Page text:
I've wanted to build a tandem for quite a long time but never really found the will power to do so... until I met my girlfriend! :D
I asked her "If I build a tandem, would you trust me and my creation enough to ride it with me?". The answer was "YES", so from that moment I was determined to build ourselves a tandem!
I scavenged two old bikes, one with a frame large enough for me and another with a smaller frame for mademoiselle. Oh, if you didn't get it yet, the idea was to cut and weld two bike frames together to make the tandem, and that's pretty much EXACTLY what I did.
Step 1: Cutting and Preparing the Frames
- FIRST CUT: You need to cut off the rear triangle of the frame that will be used in the front. I did this with a hacking saw and then smoothed everything out using a grinder.
- SECOND CUT: Here, you only need to cut the head tube of the rear frame in half (vertically!) straight down the middle.
Step 2: Reinforcing the Tandem Frame
You've now got a tandem frame! Probably a little weak and fragile though...
To remedy this problem I reinforce the frame by welding scrap piece of metal tubing, connecting the two bottom brackets.
Now, making the fish mouth cuts at the two ends of the tube is a little bit of a pain but its feasible! I just grinded away progressively until the length and the cuts were just right for the tube to fit in snugly between the two bottom-brackets.
Before welding this tube in place it's a good idea to remove all the bearings and axles from both bottom-brackets because the heat generated by the welding could damage the fragile bearings or melt plastic parts. Once this is done weld the tube in place.
Tadaaaa! The frame is completed, no more cutting or welding. It was easy wasn't it?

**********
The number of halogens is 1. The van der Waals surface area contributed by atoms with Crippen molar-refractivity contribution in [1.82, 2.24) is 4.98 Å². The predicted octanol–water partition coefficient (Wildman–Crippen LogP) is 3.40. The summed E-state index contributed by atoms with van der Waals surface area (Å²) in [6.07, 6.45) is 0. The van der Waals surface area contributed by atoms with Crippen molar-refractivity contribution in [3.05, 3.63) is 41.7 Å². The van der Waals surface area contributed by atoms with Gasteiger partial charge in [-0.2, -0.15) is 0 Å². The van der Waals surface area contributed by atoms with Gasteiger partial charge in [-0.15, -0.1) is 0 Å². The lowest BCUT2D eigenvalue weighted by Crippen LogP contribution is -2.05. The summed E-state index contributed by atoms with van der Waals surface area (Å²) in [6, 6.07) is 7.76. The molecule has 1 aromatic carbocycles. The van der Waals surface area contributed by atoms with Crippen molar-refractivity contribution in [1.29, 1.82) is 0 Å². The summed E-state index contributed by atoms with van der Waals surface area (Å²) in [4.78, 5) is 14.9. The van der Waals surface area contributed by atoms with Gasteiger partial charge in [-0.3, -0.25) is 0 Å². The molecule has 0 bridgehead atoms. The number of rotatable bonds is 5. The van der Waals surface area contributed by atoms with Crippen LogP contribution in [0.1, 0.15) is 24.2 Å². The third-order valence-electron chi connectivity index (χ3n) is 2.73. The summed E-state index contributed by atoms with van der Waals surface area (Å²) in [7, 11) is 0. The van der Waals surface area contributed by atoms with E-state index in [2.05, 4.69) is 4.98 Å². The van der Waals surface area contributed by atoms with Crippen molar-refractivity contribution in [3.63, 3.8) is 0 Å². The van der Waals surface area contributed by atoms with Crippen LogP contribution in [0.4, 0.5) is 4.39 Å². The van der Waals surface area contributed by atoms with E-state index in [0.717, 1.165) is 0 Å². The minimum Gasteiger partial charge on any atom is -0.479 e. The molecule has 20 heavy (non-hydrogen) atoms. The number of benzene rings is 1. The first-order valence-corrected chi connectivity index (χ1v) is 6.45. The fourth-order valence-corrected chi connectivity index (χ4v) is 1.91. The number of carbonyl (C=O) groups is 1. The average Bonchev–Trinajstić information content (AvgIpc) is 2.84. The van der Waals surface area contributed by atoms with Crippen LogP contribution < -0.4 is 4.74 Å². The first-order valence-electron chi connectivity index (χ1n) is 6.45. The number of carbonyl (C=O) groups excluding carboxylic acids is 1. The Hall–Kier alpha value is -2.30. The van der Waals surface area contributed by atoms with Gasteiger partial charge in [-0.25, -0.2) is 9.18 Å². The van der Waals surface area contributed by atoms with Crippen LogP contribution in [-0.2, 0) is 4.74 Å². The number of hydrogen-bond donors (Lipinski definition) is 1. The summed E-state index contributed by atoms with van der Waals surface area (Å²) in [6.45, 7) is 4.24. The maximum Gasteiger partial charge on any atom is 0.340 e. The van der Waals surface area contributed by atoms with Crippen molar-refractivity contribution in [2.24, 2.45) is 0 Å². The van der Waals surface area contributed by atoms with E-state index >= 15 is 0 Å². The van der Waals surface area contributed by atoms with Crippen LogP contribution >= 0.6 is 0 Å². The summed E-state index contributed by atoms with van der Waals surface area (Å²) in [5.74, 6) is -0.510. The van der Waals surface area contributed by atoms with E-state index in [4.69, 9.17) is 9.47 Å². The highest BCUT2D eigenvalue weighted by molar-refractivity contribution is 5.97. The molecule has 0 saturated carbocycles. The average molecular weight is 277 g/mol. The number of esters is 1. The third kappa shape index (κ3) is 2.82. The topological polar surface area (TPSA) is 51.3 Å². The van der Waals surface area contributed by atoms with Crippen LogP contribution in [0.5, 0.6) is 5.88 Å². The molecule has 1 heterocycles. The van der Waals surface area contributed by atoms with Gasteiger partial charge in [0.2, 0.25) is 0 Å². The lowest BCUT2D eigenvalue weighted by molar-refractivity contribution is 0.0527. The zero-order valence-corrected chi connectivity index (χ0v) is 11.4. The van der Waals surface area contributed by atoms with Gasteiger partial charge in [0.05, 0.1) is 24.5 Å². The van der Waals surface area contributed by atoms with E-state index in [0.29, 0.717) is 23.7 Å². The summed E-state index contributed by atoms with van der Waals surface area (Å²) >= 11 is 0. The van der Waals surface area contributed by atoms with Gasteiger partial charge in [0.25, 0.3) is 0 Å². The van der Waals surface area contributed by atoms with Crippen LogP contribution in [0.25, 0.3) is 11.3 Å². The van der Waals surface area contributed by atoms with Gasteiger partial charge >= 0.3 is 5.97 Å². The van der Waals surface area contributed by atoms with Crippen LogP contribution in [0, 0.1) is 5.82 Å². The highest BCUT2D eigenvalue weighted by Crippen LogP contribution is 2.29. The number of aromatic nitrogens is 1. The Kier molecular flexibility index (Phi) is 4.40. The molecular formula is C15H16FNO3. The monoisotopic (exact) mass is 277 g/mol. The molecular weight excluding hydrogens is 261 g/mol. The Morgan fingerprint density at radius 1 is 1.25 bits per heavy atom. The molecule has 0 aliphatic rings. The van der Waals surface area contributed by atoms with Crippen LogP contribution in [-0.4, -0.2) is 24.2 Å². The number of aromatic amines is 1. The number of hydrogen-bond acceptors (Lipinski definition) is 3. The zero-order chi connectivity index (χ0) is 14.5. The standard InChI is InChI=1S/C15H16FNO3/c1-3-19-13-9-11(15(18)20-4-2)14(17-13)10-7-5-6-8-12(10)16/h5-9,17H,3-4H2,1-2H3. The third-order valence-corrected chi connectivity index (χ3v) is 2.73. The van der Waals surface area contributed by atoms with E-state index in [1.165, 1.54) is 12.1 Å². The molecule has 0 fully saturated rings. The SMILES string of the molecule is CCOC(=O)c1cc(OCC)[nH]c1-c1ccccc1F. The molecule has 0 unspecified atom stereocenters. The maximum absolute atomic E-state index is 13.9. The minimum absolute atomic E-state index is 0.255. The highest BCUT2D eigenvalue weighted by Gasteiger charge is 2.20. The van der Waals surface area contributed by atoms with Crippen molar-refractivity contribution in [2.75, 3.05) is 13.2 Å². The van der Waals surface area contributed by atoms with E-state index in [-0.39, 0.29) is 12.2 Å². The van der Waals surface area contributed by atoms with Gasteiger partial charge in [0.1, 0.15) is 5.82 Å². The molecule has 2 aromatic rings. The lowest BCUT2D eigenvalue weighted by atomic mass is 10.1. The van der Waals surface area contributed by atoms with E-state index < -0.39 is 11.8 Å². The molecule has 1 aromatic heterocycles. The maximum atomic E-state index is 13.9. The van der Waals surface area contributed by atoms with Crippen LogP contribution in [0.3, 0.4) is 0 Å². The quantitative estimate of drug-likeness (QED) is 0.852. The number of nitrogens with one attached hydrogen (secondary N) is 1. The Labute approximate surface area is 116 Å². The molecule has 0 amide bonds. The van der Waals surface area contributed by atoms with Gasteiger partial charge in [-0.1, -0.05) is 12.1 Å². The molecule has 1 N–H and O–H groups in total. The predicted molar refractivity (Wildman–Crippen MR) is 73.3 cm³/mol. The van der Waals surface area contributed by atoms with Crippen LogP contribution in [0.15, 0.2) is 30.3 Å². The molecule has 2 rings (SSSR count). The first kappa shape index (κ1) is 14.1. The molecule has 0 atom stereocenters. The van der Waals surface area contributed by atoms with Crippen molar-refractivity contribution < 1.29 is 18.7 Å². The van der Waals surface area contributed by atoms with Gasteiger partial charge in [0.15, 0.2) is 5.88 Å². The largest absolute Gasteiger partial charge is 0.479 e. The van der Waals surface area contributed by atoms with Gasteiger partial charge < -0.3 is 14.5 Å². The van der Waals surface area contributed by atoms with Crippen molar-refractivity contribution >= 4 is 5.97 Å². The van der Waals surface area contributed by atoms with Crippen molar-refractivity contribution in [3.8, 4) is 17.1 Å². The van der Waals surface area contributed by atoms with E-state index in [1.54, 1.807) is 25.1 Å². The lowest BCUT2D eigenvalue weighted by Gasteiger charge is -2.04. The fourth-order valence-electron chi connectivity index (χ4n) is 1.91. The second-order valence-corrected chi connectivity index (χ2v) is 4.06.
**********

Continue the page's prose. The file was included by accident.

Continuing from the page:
(Yes, I'm sorry, the frame is already painted in the pics. Just look at the tube that connects the two bottom brackets-together)
Step 3: Painting the Beast!
Here, you can go for anything you want, just make sure the frame is well sanded and that you use masking tape to paint only what you wanna paint!
The pictures are, I hope, clear enough for you guys to understand how I proceeded.
Step 4: Putting Everthing Back on Plus the Special Tandem Stuff. (1)
Now this is the looong and not so funny part.
On the rear (=stoker's) frame you can put the chain, rear and front derailleurs and right chainset back on. Now, on the left side, you're not going to put the normal crank arm back on, you need to find a chainset (which can be made up of only one chain ring) which has a ring of the same size as the chainset that bill be set up on the front frame. If you're lost, just check the pictures and annotations.
On the front frame you need to put the chainset (with a chain ring of the same size than the left-side chainset of the rear frame) on the left side of the frame (yes, it's the opposite to where it usually is).And put the crank arm on the right side.
The problem now is connecting the two "left-side" chainsets. As said before, you need two chain rings of the same size and aligned if you want to be able to pedal in sync with your partner. Putting the chain is not a problem, just connect two bike chains together to have a long enough chain (or rather one complete chain and part of a second one). The problem relies in tensioning the chain. What I did: I used a ghost ring to tension the chain, cause it's super good looking and super simple! If you don't know what a ghost ring is, check out the pictures or the video in the last step.
Step 5: Putting Everthing Back on Plus the Special Tandem Stuff. (2)
Now, once you've got all your chains, derailleurs, chainsets and pedals back on you can start fiddling with the brake and derailleur cables.
I re-attached the two cable guides on the bottom of the bottom-brackets. Connected two cables together to have a long enough cable to reach the rear derailleur and did the same to go up to the front derailleur. For the brakes, I reassure you, I DID NOT connect two cables to make it long enough. I bought a tandem brake cable long enough.
Sooooo, that's about it huh? Oh no, I'm forgetting one last thing, the stoker's handle-bars. What I did here was that a welded a little "double- clamp" from scrap pieces I had lying around, it clamps to the captain's set post and holds the handle-bars tight. You'll understand all this a little better with the pics hopefully and even if you don't, you can still ask me as maaaany questions as you want, I'll answer them with much pleasure!
Step 6: Have Fun!!!
Find someone wacky enough to trust your raunchy welds and go for a ride!
Be safe, wear a helmet! These things go faaaast.
Second Prize in the
Participated in the
Epilog Challenge V
Participated in the
Instructables Green Design Contest